In many Christian circles there is a prevailing view that the Bible contains the answers to all questions and that it is possible to infer specific instructions from it for our conduct in every conceivable situation of life. Anyone who espouses this argument will have no trouble at all justifying the death penalty, for example. The problem with this is as follows: one chooses an isolated passage from the Bible, elevates it to the level of a dogma, and builds an entire doctrinal construct on its foundation. In the past, we did the same at times.
Today, however, we have a different understanding of holy scripture: one must see it as a whole. Many things from the Old Testament can only be properly understood when one reads them in the light of the New Testament and the teachings of Jesus. Then it will also become clear that not every biblical statement has the same value and application. For example, one must distinguish between things that are necessary and decisive for salvation, and things that are bound to their own time and only valid in a specific historical situation for the people who lived in that period.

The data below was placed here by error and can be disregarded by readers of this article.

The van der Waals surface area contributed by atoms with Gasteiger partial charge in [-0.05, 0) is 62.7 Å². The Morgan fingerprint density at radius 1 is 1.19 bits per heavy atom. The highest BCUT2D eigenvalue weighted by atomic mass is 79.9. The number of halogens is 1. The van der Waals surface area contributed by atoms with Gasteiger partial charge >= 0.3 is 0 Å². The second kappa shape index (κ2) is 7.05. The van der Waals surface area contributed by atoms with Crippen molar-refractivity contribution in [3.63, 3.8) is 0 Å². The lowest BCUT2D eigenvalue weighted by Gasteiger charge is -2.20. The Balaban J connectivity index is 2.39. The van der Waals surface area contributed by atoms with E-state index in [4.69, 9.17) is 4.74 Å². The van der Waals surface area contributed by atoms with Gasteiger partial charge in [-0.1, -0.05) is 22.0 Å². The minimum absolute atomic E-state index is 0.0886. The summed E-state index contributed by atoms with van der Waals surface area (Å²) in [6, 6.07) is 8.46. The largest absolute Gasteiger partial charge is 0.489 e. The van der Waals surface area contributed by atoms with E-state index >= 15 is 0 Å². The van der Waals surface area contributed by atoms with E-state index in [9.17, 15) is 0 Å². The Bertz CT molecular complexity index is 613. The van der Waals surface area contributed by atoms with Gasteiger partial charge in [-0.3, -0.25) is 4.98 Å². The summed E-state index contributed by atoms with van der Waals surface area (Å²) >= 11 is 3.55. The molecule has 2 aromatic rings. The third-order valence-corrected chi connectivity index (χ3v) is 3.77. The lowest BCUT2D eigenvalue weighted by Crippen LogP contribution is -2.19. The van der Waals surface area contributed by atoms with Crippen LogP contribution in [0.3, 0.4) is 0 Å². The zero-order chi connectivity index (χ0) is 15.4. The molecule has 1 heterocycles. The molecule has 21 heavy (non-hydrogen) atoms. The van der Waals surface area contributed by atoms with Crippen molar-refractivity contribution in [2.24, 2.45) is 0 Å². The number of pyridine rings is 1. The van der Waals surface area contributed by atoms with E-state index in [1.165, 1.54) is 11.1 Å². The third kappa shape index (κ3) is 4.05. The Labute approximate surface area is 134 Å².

We are not among those who believe that God has something to say about everything through the Bible, and that all of its contents have exactly the same applicability, level of priority, and importance. However, it is also clear that the Bible is not merely a book for antiquarians. It is still just as current for us today as it was in the past. It is indeed a book for our time—and is even relevant for twenty-first-century Christian life. It is worthwhile to read from it.
Thoughts from a divine service by the Chief Apostle